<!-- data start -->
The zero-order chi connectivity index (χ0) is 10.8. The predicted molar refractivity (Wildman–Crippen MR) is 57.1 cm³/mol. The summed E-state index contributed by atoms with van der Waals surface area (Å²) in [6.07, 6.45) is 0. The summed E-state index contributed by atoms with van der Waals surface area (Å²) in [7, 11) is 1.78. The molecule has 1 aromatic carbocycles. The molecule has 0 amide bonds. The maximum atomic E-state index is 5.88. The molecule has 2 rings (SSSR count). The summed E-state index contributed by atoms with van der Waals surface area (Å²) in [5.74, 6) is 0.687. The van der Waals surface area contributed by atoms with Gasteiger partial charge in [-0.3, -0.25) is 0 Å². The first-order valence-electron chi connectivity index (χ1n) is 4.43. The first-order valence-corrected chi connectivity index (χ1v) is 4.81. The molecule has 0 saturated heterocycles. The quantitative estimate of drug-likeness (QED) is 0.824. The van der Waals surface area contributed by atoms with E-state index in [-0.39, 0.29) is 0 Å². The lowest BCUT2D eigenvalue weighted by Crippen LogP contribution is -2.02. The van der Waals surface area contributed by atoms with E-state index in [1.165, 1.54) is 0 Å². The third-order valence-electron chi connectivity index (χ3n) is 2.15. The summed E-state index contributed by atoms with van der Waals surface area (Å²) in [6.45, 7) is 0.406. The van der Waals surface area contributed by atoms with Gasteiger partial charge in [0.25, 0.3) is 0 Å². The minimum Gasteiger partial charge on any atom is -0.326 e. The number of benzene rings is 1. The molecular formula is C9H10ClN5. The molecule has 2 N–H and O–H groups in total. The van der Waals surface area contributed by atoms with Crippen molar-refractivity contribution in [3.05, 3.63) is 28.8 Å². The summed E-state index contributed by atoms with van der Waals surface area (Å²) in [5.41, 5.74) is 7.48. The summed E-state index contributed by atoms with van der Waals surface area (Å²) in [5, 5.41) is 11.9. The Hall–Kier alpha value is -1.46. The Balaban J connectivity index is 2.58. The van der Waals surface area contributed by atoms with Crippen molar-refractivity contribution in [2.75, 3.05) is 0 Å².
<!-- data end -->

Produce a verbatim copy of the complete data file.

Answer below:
The zero-order chi connectivity index (χ0) is 10.8. The predicted molar refractivity (Wildman–Crippen MR) is 57.1 cm³/mol. The summed E-state index contributed by atoms with van der Waals surface area (Å²) in [6.07, 6.45) is 0. The summed E-state index contributed by atoms with van der Waals surface area (Å²) in [7, 11) is 1.78. The molecule has 1 aromatic carbocycles. The molecule has 0 amide bonds. The maximum atomic E-state index is 5.88. The molecule has 2 rings (SSSR count). The summed E-state index contributed by atoms with van der Waals surface area (Å²) in [5.74, 6) is 0.687. The van der Waals surface area contributed by atoms with Gasteiger partial charge in [-0.3, -0.25) is 0 Å². The first-order valence-electron chi connectivity index (χ1n) is 4.43. The first-order valence-corrected chi connectivity index (χ1v) is 4.81. The molecule has 0 saturated heterocycles. The quantitative estimate of drug-likeness (QED) is 0.824. The van der Waals surface area contributed by atoms with E-state index in [-0.39, 0.29) is 0 Å². The lowest BCUT2D eigenvalue weighted by Crippen LogP contribution is -2.02. The van der Waals surface area contributed by atoms with E-state index in [1.165, 1.54) is 0 Å². The third-order valence-electron chi connectivity index (χ3n) is 2.15. The summed E-state index contributed by atoms with van der Waals surface area (Å²) in [6.45, 7) is 0.406. The van der Waals surface area contributed by atoms with Gasteiger partial charge in [0.25, 0.3) is 0 Å². The minimum Gasteiger partial charge on any atom is -0.326 e. The number of benzene rings is 1. The molecular formula is C9H10ClN5. The molecule has 2 N–H and O–H groups in total. The van der Waals surface area contributed by atoms with Crippen molar-refractivity contribution in [3.05, 3.63) is 28.8 Å². The summed E-state index contributed by atoms with van der Waals surface area (Å²) in [5.41, 5.74) is 7.48. The summed E-state index contributed by atoms with van der Waals surface area (Å²) in [5, 5.41) is 11.9. The Hall–Kier alpha value is -1.46. The Balaban J connectivity index is 2.58. The van der Waals surface area contributed by atoms with Crippen molar-refractivity contribution in [2.75, 3.05) is 0 Å².